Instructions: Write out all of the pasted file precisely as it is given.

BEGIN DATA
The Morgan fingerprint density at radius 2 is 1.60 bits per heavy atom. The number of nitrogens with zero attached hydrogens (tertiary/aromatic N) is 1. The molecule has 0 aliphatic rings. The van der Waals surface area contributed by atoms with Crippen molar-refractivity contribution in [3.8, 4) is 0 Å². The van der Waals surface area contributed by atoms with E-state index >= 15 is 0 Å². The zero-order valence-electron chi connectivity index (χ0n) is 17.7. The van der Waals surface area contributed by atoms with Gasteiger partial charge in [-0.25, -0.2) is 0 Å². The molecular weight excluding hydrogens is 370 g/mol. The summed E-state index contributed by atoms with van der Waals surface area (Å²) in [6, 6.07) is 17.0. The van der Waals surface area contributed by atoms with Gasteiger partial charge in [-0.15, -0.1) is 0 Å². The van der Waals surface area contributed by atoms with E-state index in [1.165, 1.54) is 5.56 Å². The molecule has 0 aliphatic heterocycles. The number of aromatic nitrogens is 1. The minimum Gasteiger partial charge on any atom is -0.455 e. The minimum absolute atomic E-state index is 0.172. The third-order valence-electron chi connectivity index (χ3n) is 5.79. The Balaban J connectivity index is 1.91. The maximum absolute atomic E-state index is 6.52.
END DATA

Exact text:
The Morgan fingerprint density at radius 2 is 1.60 bits per heavy atom. The number of nitrogens with zero attached hydrogens (tertiary/aromatic N) is 1. The molecule has 0 aliphatic rings. The van der Waals surface area contributed by atoms with Crippen molar-refractivity contribution in [3.8, 4) is 0 Å². The van der Waals surface area contributed by atoms with E-state index >= 15 is 0 Å². The zero-order valence-electron chi connectivity index (χ0n) is 17.7. The van der Waals surface area contributed by atoms with Gasteiger partial charge in [-0.25, -0.2) is 0 Å². The molecular weight excluding hydrogens is 370 g/mol. The summed E-state index contributed by atoms with van der Waals surface area (Å²) in [6, 6.07) is 17.0. The van der Waals surface area contributed by atoms with Gasteiger partial charge in [-0.15, -0.1) is 0 Å². The van der Waals surface area contributed by atoms with E-state index in [1.165, 1.54) is 5.56 Å². The molecule has 0 aliphatic heterocycles. The number of aromatic nitrogens is 1. The minimum Gasteiger partial charge on any atom is -0.455 e. The minimum absolute atomic E-state index is 0.172. The third-order valence-electron chi connectivity index (χ3n) is 5.79. The Balaban J connectivity index is 1.91. The maximum absolute atomic E-state index is 6.52.